1º ESO. Orienteering 1: The basics

Publicado en 1ºESO-3rd Term

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To become: convertirse en                       Course: recorrido 
Trail: camino  Readable: legible
Detailed: detallado To hand something: pasar o dar algo en mano
To equal: equivaler  Baseplate: base de la brújula
To carry: llevar Direction of travel arrow: flecha de dirección
Flag: bandera (aquí baliza) Magnetic needle: aguja magnética
Needle punch: pinza de control Orienting lines: líneas de meridiano
Time trial: carrera contrarreloj  Orienting arrow: flecha Norte
Scale: escala Compass housing: limbo


Orienteering is an outdoor sport using maps to find one's way.

Orienteering was originally a training exercise for military officers, but it has now become a federated sport. Participants have a map, usually a specially prepared orienteering map, and they use it to find control points.

The fastest person who finds all control points wins the race.

The International Orienteering federation recognises four types of orienteering: 

→ Foot orienteering 

→ Mountain bike orienteering 

→ Ski orienteering 

→ Trail orienteering ( in wheelchair)

But many times, orienteering is included in adventure raids or mixed with other sports, as horse riding or canoeing. 

The Map:

Orienteering maps are very detailed topographical maps (they show hills and valleys).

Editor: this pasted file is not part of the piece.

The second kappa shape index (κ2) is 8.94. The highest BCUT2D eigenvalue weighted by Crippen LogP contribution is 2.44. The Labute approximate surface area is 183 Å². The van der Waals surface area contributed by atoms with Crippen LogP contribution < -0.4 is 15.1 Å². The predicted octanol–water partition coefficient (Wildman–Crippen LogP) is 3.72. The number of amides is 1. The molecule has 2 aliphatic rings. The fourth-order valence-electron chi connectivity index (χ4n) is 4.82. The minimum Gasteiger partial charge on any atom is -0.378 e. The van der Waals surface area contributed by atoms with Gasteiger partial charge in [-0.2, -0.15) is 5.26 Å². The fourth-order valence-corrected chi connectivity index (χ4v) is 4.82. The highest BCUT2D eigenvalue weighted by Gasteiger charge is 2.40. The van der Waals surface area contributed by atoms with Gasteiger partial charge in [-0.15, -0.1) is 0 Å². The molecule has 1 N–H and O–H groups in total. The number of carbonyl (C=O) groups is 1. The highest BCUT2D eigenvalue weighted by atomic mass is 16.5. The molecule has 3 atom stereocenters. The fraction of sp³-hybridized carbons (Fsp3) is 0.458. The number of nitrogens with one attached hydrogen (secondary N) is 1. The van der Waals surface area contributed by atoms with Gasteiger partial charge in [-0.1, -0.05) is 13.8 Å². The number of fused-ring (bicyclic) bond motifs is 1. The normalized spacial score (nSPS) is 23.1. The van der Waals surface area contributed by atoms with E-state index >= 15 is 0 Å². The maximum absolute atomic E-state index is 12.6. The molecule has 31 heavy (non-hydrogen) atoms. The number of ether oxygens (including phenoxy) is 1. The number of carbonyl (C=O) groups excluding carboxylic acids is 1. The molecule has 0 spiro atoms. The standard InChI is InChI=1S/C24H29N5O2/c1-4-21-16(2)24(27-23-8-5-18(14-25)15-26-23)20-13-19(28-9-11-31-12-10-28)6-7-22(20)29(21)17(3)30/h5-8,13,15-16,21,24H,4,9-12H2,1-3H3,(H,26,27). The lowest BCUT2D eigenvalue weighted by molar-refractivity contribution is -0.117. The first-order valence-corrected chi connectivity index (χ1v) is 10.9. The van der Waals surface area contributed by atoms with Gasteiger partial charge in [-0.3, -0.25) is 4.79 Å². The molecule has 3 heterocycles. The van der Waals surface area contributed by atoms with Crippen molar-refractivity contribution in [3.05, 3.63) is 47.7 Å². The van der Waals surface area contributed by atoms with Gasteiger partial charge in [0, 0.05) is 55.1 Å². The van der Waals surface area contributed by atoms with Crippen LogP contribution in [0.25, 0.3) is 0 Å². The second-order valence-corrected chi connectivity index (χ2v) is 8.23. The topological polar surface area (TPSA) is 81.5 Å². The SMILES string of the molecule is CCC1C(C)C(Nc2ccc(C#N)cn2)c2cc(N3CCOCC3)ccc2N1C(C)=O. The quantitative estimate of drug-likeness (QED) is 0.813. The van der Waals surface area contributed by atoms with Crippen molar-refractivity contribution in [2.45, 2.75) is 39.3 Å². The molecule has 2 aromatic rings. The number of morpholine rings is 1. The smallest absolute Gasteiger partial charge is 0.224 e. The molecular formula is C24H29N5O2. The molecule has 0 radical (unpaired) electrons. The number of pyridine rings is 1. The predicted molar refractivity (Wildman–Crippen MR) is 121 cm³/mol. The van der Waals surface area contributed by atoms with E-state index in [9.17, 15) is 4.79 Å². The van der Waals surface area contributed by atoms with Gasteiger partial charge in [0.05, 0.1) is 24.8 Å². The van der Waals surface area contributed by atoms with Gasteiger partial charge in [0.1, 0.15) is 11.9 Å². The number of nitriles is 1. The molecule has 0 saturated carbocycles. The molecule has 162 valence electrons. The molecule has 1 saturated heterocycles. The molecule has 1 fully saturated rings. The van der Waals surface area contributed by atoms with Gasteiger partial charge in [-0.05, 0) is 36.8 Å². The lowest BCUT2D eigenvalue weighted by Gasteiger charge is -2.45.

Their scales are  1:15,000 or 1:10,000. This means every cm in the map equals 15.000 or 10.000 cms (150 or 100m) on the terrain.

Map symbols are standardized by the IOF.

The orienteering course is marked in purple or red on a map. A triangle indicates the start and a double circle indicates the finish. Circles show control points.

Every other part on the map (rivers, roads, vegetation, etc) has a specific colour.

 Image: www.cuerpoymovimiento.com

What is a race like?

Orienteering races are time trials. You can run individually, in pairs or in teams. 

Control points are marked in the terrain by white and orange "flags".












Image: Blue Elf for Wikimedia Commons 


Control card and punching:

Each competitor must carry a control card, and has to present it at the Start and hand it in at the Finish. The control card is marked at each control point to show that the competitor has completed the course correctly.

Image: Una Smith for Wikimedia Commons 

 (Usually with needle punches, but most events now use electronic punching).

  A needle punch:













Image: Oriel for Wikimedia Commons  



The winner is the competitor who has found and passed through all control points with the fastest time.

You can see an orienteering race in this video:

There are maps on the bottom sides to show you how the racer is progressing from one control point to the next one.

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